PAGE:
Appearing on just one teen drama? Psht. Two? Forget that. If you’re Matt Barr, you have a trifecta going and will settle for nothing less.
Barr is perhaps best-known for playing Ian “Psycho Derek” Banks on One Tree Hill, but has two other teen drama roles under his belt: a young Keith van der Woodsen in Gossip Girl’s 80s flashback episode and Wes, a college student on The O.C.
What could make it even better? This: Barr couldn’t have been nicer–or funnier–in our interview. See for yourself below.
TeenDramaWhore: When you were cast on One Tree Hill, were you aware of all the twists in store for your character? Specifically, did you know you weren’t really Peyton’s brother and did you know you were going to go down the ‘stalker’ route?
Matt Barr: I really did go into it pretty blind. The only information the producers shared with me in the beginning was that Derek had a dark side. What that meant, I really had no idea. Little did I know I was going to have time of my life! I had no clue it would escalate the way it did, and to the degree it did. I remember, towards the end of that wild character arc, I told creator Mark Schwahn, “Man, you’re really not afraid to go for it!” Loved every minute of it.
TDW: How did you channel all the craziness you had to display?
Barr: Ha Ha. Good question. You know, truth is we all have this instinctual dark side to us. I’m not saying it’s evil; it’s just this raw survival technique that, when placed in extreme circumstances, or faced with desperate measures, we are all capable of some pretty crazy things. Ha ha. I remember when I was like 6 years old, it was my birthday, and as my mom brought my birthday cake to the table, my little brother jumped up and blew out all my candles. I was so mad; I screamed and said something like, “I’m going to kill you, Luke!” Needless to say, I didn’t kill my brother that day. He’s now 22, and bigger and stronger than me. But you could say as I tapped into that angry craziness of Derek, it all started with my little bro. I guess you just have to reach down inside yourself and pull it out. Thanks, bro.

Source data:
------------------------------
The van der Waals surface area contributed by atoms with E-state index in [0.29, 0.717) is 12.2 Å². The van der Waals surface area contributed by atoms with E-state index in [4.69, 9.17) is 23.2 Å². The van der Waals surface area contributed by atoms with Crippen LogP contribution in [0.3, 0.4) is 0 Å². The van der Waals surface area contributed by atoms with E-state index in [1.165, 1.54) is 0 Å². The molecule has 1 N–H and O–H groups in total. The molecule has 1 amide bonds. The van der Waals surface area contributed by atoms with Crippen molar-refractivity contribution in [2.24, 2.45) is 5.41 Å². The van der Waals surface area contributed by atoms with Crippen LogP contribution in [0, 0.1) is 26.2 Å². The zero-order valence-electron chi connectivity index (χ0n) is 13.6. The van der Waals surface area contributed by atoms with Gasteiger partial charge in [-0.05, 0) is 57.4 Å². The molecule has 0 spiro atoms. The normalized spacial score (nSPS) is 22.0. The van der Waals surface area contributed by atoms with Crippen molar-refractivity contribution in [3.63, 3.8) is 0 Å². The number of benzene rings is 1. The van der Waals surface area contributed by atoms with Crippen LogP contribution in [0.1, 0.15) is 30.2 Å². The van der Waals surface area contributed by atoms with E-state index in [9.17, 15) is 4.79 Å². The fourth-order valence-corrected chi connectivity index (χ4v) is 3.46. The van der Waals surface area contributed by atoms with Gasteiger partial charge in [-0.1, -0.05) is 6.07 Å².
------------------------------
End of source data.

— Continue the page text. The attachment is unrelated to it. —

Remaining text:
TDW: What goes in to coordinating fight scenes like the ones you had on the show? You had ones with Chad Michael Murray (Lucas), Hilarie Burton (Peyton) and Sophia Bush (Brooke). Is it different to do them with female costars versus the males?
Barr: So much coordination! But I have a blast with that suff. Although I did feel the pressure at times. I remember the stunt crew and the producers saying, “Please don’t injure or kill the stars of our show!” So we practiced plenty. Funny story, though: at one point in a fight sequence, Sophia jumps on my back hitting me and I’m supposed to slam her into the wall [ed. note: Episode 4.16, You Call It Madness, But I Call It Love]. Well, during filming, I’m trying to be extra fragile with Soph; I’m really acting here. But Sophia was really selling it, because she was just beating the living crap out of me. She’s so physical and athletic. So finally on one take, I got really into it, and slammed Sophia into that wall. We fell down, and as I was checking to see it if I had accidentally killed Sophia, the director runs over and says, “Looked great guys. So real! Yeah, do it like that. OK, let’s go again.” Sophia and I laughed. We were pretty bruised by the end of the day.
TDW: Everyone always talks about the “tattoo” of Peyton you had on your back. How long did it take to apply?
Barr: You ready for this……like 2 mins. It’s basically like the ones you get out of a pack of bubblegum. Just stick it on, wet it, and peel it off. Well, a really big one of those. Does that ruin the magic?
TDW: Are you recognized often as “Psycho Derek”?
Barr: All the time. It blows my mind. One Tree Hill fans are most loyal, hardcore fans on the planet. They’re great.